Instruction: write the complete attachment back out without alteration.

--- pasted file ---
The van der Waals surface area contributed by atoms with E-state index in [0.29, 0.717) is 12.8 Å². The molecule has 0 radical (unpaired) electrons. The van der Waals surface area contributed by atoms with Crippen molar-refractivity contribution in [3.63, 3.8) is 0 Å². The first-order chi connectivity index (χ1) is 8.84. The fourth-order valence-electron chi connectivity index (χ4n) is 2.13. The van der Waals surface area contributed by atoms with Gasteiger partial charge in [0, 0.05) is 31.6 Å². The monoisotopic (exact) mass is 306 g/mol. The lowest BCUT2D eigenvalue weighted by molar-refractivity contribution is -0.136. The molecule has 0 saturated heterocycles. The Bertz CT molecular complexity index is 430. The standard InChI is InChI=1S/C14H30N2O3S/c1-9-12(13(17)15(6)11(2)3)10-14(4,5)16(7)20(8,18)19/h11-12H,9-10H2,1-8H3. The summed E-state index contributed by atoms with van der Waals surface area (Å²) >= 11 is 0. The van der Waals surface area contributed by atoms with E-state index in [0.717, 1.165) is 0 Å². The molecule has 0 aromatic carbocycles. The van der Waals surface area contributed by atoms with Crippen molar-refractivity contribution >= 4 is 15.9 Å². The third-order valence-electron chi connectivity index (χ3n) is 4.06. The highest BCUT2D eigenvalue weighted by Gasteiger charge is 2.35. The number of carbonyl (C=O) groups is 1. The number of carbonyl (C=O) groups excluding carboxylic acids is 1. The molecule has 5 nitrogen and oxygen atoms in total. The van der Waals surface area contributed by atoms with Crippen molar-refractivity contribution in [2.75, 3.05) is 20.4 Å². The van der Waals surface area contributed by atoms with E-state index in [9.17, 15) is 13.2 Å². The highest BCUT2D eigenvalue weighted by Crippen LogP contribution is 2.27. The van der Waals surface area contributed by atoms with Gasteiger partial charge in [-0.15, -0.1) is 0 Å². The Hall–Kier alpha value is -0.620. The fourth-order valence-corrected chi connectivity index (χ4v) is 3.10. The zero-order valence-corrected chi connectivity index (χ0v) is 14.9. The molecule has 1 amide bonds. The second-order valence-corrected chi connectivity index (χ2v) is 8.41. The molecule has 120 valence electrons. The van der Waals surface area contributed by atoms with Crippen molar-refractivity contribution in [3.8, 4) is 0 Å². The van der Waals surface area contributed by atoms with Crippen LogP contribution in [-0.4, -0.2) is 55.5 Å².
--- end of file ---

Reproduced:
The van der Waals surface area contributed by atoms with E-state index in [0.29, 0.717) is 12.8 Å². The molecule has 0 radical (unpaired) electrons. The van der Waals surface area contributed by atoms with Crippen molar-refractivity contribution in [3.63, 3.8) is 0 Å². The first-order chi connectivity index (χ1) is 8.84. The fourth-order valence-electron chi connectivity index (χ4n) is 2.13. The van der Waals surface area contributed by atoms with Gasteiger partial charge in [0, 0.05) is 31.6 Å². The monoisotopic (exact) mass is 306 g/mol. The lowest BCUT2D eigenvalue weighted by molar-refractivity contribution is -0.136. The molecule has 0 saturated heterocycles. The Bertz CT molecular complexity index is 430. The standard InChI is InChI=1S/C14H30N2O3S/c1-9-12(13(17)15(6)11(2)3)10-14(4,5)16(7)20(8,18)19/h11-12H,9-10H2,1-8H3. The summed E-state index contributed by atoms with van der Waals surface area (Å²) >= 11 is 0. The van der Waals surface area contributed by atoms with E-state index in [0.717, 1.165) is 0 Å². The molecule has 0 aromatic carbocycles. The van der Waals surface area contributed by atoms with Crippen molar-refractivity contribution >= 4 is 15.9 Å². The third-order valence-electron chi connectivity index (χ3n) is 4.06. The highest BCUT2D eigenvalue weighted by Gasteiger charge is 2.35. The number of carbonyl (C=O) groups is 1. The number of carbonyl (C=O) groups excluding carboxylic acids is 1. The molecule has 5 nitrogen and oxygen atoms in total. The van der Waals surface area contributed by atoms with Crippen molar-refractivity contribution in [2.75, 3.05) is 20.4 Å². The van der Waals surface area contributed by atoms with E-state index in [9.17, 15) is 13.2 Å². The highest BCUT2D eigenvalue weighted by Crippen LogP contribution is 2.27. The van der Waals surface area contributed by atoms with Gasteiger partial charge in [-0.15, -0.1) is 0 Å². The Hall–Kier alpha value is -0.620. The fourth-order valence-corrected chi connectivity index (χ4v) is 3.10. The zero-order valence-corrected chi connectivity index (χ0v) is 14.9. The molecule has 1 amide bonds. The second-order valence-corrected chi connectivity index (χ2v) is 8.41. The molecule has 120 valence electrons. The van der Waals surface area contributed by atoms with Crippen molar-refractivity contribution in [3.8, 4) is 0 Å². The van der Waals surface area contributed by atoms with Crippen LogP contribution in [-0.4, -0.2) is 55.5 Å².